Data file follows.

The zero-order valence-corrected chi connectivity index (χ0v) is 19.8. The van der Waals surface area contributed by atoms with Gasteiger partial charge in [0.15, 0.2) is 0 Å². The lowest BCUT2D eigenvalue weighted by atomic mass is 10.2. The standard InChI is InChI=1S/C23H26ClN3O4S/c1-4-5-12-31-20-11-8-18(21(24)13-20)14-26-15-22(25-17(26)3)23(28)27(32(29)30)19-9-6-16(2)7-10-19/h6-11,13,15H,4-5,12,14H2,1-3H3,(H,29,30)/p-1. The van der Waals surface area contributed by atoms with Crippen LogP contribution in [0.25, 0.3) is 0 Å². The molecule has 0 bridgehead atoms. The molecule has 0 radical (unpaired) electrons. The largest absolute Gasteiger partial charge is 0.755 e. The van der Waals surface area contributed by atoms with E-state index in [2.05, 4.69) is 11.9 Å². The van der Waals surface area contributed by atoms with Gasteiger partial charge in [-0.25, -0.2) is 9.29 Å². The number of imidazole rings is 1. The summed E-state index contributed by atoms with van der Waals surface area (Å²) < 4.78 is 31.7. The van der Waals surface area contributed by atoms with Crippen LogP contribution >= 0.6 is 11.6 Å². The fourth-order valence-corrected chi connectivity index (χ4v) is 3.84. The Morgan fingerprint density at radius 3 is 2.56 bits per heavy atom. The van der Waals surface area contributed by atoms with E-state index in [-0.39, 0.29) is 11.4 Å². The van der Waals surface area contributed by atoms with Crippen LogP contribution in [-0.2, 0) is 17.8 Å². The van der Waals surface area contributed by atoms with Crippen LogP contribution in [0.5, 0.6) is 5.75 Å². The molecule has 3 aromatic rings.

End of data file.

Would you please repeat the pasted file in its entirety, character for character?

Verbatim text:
The zero-order valence-corrected chi connectivity index (χ0v) is 19.8. The van der Waals surface area contributed by atoms with Gasteiger partial charge in [0.15, 0.2) is 0 Å². The lowest BCUT2D eigenvalue weighted by atomic mass is 10.2. The standard InChI is InChI=1S/C23H26ClN3O4S/c1-4-5-12-31-20-11-8-18(21(24)13-20)14-26-15-22(25-17(26)3)23(28)27(32(29)30)19-9-6-16(2)7-10-19/h6-11,13,15H,4-5,12,14H2,1-3H3,(H,29,30)/p-1. The van der Waals surface area contributed by atoms with Crippen LogP contribution in [0.25, 0.3) is 0 Å². The molecule has 0 bridgehead atoms. The molecule has 0 radical (unpaired) electrons. The largest absolute Gasteiger partial charge is 0.755 e. The van der Waals surface area contributed by atoms with E-state index in [2.05, 4.69) is 11.9 Å². The van der Waals surface area contributed by atoms with Gasteiger partial charge in [-0.25, -0.2) is 9.29 Å². The number of imidazole rings is 1. The summed E-state index contributed by atoms with van der Waals surface area (Å²) < 4.78 is 31.7. The van der Waals surface area contributed by atoms with Crippen LogP contribution >= 0.6 is 11.6 Å². The fourth-order valence-corrected chi connectivity index (χ4v) is 3.84. The Morgan fingerprint density at radius 3 is 2.56 bits per heavy atom. The van der Waals surface area contributed by atoms with E-state index in [-0.39, 0.29) is 11.4 Å². The van der Waals surface area contributed by atoms with Crippen LogP contribution in [-0.2, 0) is 17.8 Å². The van der Waals surface area contributed by atoms with Crippen LogP contribution in [0.5, 0.6) is 5.75 Å². The molecule has 3 aromatic rings.